Do Androids Dream of Electric Sheep? – Philip K. Dick

First published in 1968

Do Androids Dream of Electric Sheep? is the book that the movie Blade Runner (1982) is based of, and it’s Philip K. Dick’s first book I read, though I’ve watched many movie adaptations of his work, like Minority Report and The Adjustment Bureau.

I watched Blade Runner pretty late, only a few years ago, but didn’t remember much of the story, apart from the whole androids vs humans thing, so I read this book almost afresh. Another factor that pushed it to the top of my TBR is that a new Blade Runner movie is coming out, starring Ryan Gosling – titled Blade Runner 2049, so if you’re like me and would like to know more about the original work, now is a good time to start :).

The main character is Rick Deckard, a bounty hunter who goes after androids who “run away” – as androids have no rights to independence. The world building is very well done. The world as we know it has practically ended because of some mysterious dust, and most of the earth population has migrated to other planets. Thus the setting is a decaying earth, featuring characters who are left behind or have come back or stayed for some reasons. An interesting aspect that I observed is that the whole story is actually just set in one single day (or a single day and a bit). It’s a full on day for Rick Deckard!

It’s a very fun book to read, and perfect for me who often feel stuck on some slow going books – this one just flew by. But for a science fiction – a genre that mainly runs on ideas, I don’t think there’s any deep meaning or message in the book. If there’s any I couldn’t find it. The book was published in 1968, and the story is set in 2021. We are now in 2017, and we now know that we’re so far from making androids remotely close to being human. Not sure if that would ever happen in fact, not even for the next 100 years. So the idea of right to independence and freedom for androids seems moot. The idea that an android may have “soul” is irrelevant in even today’s world – it’s so pie in the sky.

And the book actually felt a bit dated for me. In Dick’s world, technology has advanced so far that people are having difficulties differentiating androids and humans, but there is no mobile phone. People use coin to make calls on land line – the only ‘advance’ thing being it’s a video call. Reading this in 2017, it felt very much that it was written before mobile phone technology was invented – and that it didn’t cross the author’s mind that in the near future, before humanoid androids are invented, everybody has a mobile phone with them 24/7, the size of a small calculator, which has plenty of functions including – guess what – a video call, and access to a vast amount of information. But this could be just me. I have previously mentioned about the phone technology being a thing that makes a book feel dated.

But at the end of the day it was a fun read, and I’ll definitely be up for more Philip K. Dick in the future!

Mee’s rating: 4/5

Philip K. Dick (1928-1982)

Oranges Are Not the Only Fruit – Jeanette Winterson

I’d been meaning to read this book for years. Years. Maybe a decade. You know what it’s like – you put a book onto your TBR and a decade later it’s still there, unread. I’m glad I finally got to it, but I’m not sure whether it quite lived up to my expectation.

Oranges are not the Only Fruit is the first book by Jeanette Winterson I read. I first knew her from the “1001 books you must read before you die” list. I know she’s popular. I’ve even seen her in person at some Penguin’s event. I liked the sound of Oranges and I liked the title. I did enjoy reading it too, to a degree, but it felt like I wasn’t the targeted audience of the book. Let me explain.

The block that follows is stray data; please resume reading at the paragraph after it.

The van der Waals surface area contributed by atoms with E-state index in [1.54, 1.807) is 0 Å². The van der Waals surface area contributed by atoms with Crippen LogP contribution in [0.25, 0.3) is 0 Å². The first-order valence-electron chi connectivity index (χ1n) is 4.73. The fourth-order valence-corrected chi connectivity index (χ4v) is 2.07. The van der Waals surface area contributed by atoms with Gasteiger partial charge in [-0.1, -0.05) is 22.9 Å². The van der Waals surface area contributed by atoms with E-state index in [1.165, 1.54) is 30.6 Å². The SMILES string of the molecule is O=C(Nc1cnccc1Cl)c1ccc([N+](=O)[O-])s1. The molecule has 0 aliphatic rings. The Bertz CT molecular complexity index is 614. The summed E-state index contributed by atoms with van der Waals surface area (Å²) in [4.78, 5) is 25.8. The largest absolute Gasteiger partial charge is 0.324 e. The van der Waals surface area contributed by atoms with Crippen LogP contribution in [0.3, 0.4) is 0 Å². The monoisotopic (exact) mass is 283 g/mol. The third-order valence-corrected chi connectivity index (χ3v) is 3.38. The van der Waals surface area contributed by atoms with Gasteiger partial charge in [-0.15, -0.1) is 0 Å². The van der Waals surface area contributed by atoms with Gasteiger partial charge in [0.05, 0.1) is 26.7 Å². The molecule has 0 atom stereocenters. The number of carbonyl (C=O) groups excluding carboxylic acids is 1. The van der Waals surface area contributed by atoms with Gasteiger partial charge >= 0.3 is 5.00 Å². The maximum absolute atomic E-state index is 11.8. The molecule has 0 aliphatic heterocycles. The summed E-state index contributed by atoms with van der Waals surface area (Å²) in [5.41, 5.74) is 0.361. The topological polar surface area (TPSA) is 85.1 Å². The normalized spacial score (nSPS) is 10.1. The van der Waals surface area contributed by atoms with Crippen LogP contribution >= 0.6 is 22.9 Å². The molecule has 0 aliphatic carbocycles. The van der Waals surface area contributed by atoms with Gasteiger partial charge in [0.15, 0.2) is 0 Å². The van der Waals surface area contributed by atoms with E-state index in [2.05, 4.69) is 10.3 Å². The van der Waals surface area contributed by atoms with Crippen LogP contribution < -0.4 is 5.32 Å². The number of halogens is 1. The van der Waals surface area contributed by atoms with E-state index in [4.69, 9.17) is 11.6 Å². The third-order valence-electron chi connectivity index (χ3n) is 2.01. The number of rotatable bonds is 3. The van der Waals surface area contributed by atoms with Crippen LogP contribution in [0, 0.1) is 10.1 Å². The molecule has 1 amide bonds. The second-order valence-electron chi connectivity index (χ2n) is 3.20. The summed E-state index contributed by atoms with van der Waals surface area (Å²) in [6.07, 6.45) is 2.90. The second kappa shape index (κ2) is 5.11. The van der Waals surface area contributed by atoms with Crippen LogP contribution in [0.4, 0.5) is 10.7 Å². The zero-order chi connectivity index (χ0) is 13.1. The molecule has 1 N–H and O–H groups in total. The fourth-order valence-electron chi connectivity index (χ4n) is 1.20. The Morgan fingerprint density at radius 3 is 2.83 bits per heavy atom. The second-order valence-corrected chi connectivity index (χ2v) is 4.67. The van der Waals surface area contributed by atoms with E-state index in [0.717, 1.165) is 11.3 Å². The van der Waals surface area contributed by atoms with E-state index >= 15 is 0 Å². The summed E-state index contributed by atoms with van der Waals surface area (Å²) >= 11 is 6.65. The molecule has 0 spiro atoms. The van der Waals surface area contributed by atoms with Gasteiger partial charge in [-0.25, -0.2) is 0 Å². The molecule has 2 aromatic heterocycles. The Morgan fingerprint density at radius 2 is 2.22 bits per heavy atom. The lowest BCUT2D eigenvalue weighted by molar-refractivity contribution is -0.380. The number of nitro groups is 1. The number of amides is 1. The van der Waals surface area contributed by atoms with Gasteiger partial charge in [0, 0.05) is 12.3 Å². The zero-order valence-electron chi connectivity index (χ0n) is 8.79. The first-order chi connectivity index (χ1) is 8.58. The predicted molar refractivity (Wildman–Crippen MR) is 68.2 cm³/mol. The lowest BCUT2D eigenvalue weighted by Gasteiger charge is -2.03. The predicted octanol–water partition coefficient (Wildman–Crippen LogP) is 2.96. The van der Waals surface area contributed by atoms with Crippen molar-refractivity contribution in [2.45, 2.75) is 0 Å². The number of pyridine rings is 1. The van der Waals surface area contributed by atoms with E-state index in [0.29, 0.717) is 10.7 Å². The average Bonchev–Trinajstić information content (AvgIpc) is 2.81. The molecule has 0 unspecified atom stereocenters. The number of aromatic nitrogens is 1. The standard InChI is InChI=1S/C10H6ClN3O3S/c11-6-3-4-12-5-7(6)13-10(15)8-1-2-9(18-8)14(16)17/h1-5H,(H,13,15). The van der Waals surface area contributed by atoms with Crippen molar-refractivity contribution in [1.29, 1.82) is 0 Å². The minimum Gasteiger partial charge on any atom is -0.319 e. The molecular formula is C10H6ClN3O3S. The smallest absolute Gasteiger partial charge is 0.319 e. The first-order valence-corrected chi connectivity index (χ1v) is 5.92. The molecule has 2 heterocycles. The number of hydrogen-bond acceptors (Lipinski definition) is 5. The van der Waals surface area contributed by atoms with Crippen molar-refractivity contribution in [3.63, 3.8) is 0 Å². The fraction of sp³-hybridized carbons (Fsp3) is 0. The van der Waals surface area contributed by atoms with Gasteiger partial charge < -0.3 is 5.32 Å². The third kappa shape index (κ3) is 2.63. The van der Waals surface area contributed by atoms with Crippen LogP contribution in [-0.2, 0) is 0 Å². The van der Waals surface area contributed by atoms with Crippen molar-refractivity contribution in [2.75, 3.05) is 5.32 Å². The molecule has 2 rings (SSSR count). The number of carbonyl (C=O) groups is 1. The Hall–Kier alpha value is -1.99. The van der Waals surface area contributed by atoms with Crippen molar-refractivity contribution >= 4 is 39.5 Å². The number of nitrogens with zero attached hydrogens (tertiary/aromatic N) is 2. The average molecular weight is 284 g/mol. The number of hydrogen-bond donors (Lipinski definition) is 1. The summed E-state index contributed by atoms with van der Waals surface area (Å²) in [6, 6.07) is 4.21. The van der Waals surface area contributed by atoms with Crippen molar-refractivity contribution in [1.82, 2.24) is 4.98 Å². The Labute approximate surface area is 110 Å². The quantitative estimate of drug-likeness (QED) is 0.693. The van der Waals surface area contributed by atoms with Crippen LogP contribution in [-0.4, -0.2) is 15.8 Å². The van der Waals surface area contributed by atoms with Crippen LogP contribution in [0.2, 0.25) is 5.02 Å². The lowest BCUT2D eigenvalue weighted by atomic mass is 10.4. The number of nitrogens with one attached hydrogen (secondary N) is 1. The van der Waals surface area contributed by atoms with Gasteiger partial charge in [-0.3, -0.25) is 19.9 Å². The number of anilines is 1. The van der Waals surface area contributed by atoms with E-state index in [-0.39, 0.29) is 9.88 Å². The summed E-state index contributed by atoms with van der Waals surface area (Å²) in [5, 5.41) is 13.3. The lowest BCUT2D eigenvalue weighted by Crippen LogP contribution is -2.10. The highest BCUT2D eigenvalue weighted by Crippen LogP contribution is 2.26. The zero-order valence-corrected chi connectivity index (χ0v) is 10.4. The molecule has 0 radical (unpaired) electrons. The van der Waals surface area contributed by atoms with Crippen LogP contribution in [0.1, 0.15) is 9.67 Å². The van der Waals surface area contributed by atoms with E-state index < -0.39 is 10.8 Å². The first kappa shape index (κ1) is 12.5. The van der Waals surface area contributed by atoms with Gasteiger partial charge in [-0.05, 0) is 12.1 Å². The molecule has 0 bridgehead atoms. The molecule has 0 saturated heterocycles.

Oranges is set somewhere in mid England, working class, Christian society. I’m not sure when it is set, but the book is published in 1985, so anytime before that I guess, the 60s or the 70s. If you know even a bit about this book, I think you’d already know that it is about a young woman coming out and coming to terms with her homosexuality. It’s semi-biographical, even the main character is called Jeanette.

It is a debut novel, and it read like one. I felt some parts were disjointed, but there were moments of brilliance. The story is interspersed with sort of fantastic tales (some from Arthurian legend?), which although I enjoyed reading, I had trouble connecting with the main story line. And this is where I put my case about not being the target audience. It seems Winterson wrote this book with “her own people” as the audience in mind – mid England, working class, Christian. I was raised in quite traditional Catholic/Christian family and society, so the religious references I understood, but it’s hard to imagine anyone raised in other religions to “get it”. The English working class references I probably missed in much greater degree.

The point of reading is the access and ability to “jump” into people’s lives completely different from yours, which is what’s amazing about it. So I’m wondering, as a writer, should you make an effort to include people outside of your core audience? I don’t know the answer to that. But reading this book I couldn’t avoid the lingering feeling of being out of the circle, an unexpected audience on the side peeking in, and probably only got 50% of the in-jokes.

So to conclude, no, the book was not quite what I expected. But some parts of the book made me want to read more books by Winterson, especially the fantasy part. I liked her humour. It also reminded me of Amy Tan’s books, which just like Oranges, focus on primarily mother daughter relationship, while father’s role remains minuscule, if any. As Jeanette ruminates in the book: “As far as I was concerned men were something you had around the place, not particularly interesting, but quite harmless.” – p126

Mee’s rating: 3.5/5

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